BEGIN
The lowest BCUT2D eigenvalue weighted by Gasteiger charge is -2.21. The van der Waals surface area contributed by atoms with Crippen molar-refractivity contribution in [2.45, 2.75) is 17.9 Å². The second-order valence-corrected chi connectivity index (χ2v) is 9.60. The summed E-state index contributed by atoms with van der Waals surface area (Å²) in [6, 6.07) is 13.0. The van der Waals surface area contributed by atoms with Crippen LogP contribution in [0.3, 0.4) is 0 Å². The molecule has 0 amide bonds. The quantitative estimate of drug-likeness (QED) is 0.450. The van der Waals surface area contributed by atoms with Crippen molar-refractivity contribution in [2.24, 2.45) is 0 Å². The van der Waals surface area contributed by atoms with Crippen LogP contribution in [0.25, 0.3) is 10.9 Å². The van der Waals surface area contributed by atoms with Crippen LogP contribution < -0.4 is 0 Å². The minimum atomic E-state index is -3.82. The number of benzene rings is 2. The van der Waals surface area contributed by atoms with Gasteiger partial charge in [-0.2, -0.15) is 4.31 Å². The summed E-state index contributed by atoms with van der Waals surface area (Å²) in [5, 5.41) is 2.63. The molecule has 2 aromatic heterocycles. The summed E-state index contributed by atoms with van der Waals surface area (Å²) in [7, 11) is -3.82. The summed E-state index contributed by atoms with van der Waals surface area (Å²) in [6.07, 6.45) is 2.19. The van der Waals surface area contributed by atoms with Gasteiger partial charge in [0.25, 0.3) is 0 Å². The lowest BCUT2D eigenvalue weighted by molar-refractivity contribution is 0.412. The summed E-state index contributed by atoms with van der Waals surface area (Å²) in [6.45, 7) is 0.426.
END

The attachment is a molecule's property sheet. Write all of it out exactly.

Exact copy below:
The lowest BCUT2D eigenvalue weighted by Gasteiger charge is -2.21. The van der Waals surface area contributed by atoms with Crippen molar-refractivity contribution in [2.45, 2.75) is 17.9 Å². The second-order valence-corrected chi connectivity index (χ2v) is 9.60. The summed E-state index contributed by atoms with van der Waals surface area (Å²) in [6, 6.07) is 13.0. The van der Waals surface area contributed by atoms with Crippen LogP contribution in [0.3, 0.4) is 0 Å². The molecule has 0 amide bonds. The quantitative estimate of drug-likeness (QED) is 0.450. The van der Waals surface area contributed by atoms with Crippen molar-refractivity contribution in [2.24, 2.45) is 0 Å². The van der Waals surface area contributed by atoms with Crippen LogP contribution in [0.25, 0.3) is 10.9 Å². The van der Waals surface area contributed by atoms with Crippen LogP contribution < -0.4 is 0 Å². The minimum atomic E-state index is -3.82. The number of benzene rings is 2. The van der Waals surface area contributed by atoms with Gasteiger partial charge in [-0.2, -0.15) is 4.31 Å². The summed E-state index contributed by atoms with van der Waals surface area (Å²) in [5, 5.41) is 2.63. The molecule has 2 aromatic heterocycles. The summed E-state index contributed by atoms with van der Waals surface area (Å²) in [7, 11) is -3.82. The summed E-state index contributed by atoms with van der Waals surface area (Å²) in [6.07, 6.45) is 2.19. The van der Waals surface area contributed by atoms with Gasteiger partial charge in [0.25, 0.3) is 0 Å². The lowest BCUT2D eigenvalue weighted by molar-refractivity contribution is 0.412. The summed E-state index contributed by atoms with van der Waals surface area (Å²) in [6.45, 7) is 0.426.